The leader, who was also the founder, had a charismatic personality. At the beginning this was a strength because they inspired people to do fine work. This proved more difficult as the organisation got bigger and people waited for the leader to make decisions.

The leader and the leadership team wanted people in the organisation: a) to align their efforts to following certain principles; b) to deliver consistently high standards; c) to use their strengths to deliver success.

The leader and I explored how to make this happen. He eventually decided it would be useful for the leadership team to take the following steps:

To build an organisation that was principles driven rather than personality driven;

To focus on managing the principles rather than just managing the people;

To also encourage people to use their strengths to translate the principles into action and deliver ongoing success.

After discussions with the leader and other key people, we embarked on taking the following steps. (Other organisations that I worked with later followed elements of this approach in their own ways.)

The Leader Starts By Putting Together A
Provisional Version Of A Culture Handbook

The leader had strong views about the principles people could follow to help the organisation succeed. Whilst it would be important to involve other people, it made sense to begin by getting him to clarify these views.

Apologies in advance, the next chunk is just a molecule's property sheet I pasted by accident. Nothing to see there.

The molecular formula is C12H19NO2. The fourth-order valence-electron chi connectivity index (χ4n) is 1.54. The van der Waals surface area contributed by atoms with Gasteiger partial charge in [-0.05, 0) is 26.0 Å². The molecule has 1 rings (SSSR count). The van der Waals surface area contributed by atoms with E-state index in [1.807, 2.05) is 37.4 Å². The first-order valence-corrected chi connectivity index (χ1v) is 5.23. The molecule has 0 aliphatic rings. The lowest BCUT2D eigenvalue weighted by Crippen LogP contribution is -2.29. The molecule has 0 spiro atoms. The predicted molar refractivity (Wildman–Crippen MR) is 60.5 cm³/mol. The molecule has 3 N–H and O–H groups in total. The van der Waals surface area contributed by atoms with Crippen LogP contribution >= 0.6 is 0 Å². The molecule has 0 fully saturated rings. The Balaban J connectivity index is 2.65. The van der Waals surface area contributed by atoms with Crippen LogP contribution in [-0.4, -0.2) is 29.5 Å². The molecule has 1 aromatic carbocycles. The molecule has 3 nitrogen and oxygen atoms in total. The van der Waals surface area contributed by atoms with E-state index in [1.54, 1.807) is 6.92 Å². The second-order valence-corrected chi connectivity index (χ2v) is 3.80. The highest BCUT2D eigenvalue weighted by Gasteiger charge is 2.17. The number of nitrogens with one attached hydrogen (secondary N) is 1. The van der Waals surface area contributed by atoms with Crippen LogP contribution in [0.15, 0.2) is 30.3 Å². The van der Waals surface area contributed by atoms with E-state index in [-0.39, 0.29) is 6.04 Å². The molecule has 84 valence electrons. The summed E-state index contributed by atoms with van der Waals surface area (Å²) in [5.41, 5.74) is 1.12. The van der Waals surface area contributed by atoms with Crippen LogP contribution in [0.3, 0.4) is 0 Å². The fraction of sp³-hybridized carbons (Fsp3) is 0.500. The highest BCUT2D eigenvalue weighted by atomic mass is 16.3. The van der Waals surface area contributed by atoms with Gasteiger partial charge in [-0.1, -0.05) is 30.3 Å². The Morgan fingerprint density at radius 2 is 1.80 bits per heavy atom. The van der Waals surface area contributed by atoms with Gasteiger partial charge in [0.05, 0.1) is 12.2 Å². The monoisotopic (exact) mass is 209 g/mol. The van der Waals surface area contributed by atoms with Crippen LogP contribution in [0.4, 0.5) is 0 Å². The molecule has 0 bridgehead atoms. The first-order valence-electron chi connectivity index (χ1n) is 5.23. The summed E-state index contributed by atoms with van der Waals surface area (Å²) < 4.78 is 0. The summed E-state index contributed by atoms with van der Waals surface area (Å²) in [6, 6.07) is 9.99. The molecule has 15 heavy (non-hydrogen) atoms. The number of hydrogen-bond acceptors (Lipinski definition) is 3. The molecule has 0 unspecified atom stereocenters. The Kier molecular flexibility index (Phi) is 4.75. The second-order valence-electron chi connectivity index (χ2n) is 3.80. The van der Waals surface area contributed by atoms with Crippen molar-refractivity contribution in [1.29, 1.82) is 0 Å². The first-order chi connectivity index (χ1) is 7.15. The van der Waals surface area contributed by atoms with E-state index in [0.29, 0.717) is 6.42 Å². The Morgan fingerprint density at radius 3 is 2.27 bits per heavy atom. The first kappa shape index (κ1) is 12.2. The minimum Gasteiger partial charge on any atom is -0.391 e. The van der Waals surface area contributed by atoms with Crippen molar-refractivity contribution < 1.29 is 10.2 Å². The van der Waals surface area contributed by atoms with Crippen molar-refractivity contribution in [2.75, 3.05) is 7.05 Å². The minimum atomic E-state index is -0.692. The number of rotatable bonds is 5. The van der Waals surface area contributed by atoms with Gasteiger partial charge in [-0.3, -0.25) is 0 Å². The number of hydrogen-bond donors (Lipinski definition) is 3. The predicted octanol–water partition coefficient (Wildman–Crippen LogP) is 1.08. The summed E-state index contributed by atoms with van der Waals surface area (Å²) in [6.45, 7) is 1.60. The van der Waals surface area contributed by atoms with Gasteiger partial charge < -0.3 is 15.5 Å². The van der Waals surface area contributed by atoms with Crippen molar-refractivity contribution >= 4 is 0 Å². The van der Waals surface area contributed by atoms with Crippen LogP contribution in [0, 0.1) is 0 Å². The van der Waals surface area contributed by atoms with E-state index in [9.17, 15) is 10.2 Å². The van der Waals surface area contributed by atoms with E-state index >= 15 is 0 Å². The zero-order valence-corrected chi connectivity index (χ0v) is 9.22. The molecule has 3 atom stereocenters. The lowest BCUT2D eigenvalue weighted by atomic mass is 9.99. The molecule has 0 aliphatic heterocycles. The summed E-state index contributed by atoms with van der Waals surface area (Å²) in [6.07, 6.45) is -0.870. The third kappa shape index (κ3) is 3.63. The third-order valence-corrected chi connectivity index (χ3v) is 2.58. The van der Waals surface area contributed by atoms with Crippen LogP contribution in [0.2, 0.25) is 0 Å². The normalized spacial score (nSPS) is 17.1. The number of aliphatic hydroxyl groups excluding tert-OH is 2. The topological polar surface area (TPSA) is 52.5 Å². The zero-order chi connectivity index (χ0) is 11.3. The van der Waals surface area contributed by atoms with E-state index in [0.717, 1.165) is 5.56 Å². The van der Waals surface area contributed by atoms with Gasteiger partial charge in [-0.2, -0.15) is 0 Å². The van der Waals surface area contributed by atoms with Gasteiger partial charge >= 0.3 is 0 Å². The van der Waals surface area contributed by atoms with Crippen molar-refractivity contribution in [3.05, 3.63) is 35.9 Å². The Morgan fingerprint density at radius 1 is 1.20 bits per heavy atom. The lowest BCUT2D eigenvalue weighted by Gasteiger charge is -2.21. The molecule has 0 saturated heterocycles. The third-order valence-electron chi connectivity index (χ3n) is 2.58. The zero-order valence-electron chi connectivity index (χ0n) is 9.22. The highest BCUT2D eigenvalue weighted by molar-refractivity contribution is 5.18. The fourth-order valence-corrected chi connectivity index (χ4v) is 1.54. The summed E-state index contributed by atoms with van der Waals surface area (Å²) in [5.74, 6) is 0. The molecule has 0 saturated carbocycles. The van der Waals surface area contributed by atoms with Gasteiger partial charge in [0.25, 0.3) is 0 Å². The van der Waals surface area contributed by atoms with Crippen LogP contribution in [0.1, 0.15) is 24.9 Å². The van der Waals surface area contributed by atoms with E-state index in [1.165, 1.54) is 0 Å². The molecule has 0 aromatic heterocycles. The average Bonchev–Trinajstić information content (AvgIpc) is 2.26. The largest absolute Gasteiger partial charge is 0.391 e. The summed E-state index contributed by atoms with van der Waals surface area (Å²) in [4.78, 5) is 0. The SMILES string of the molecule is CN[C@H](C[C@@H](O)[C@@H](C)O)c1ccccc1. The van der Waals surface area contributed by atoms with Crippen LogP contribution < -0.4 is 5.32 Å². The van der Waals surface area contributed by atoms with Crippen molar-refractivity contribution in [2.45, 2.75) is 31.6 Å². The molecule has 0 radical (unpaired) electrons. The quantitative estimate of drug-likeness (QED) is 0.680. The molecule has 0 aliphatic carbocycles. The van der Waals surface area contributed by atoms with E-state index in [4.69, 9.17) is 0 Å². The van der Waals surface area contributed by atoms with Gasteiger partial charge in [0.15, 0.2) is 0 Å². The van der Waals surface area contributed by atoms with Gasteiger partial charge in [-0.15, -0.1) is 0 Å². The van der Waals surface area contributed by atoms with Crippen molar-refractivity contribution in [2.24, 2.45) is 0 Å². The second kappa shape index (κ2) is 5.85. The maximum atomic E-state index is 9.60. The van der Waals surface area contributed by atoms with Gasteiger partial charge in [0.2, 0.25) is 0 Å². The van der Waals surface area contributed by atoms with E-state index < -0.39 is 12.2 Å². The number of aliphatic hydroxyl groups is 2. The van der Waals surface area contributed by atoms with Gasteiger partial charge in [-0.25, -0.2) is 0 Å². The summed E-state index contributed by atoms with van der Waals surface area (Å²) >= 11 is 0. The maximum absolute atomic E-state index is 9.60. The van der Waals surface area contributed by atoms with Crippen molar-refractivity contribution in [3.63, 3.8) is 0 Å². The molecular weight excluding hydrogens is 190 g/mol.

Bearing this in mind, I invited him to describe what he saw as the organisation’s purpose, principles and picture of success. We could then invite others to add to this framework.

The following section provides a summary of his thoughts. (I have described these in generic terms rather than the detailed descriptions he gave.) Here are the main themes.


The purpose of our organisation – the
specific thing we want to do – is the following.

We want:

To use our strengths to do superb work that helps all our stakeholders to achieve success.


We want to encourage our people to
pursue the following principles in our work:

To Be Professional

To have a positive mindset and behave in a professional way towards both internal and external customers.

To Take Ownership And Focus On Outcomes

To take ownership for doing things and keep focusing on the outcomes to achieve.

To Help Our Customers To Succeed

To provide great service and pass on knowledge in ways that help our customers to succeed.

To Stay Healthy And Keep Developing

To maintain our wellbeing and continue to keep developing as people and as professionals

The Picture Of Success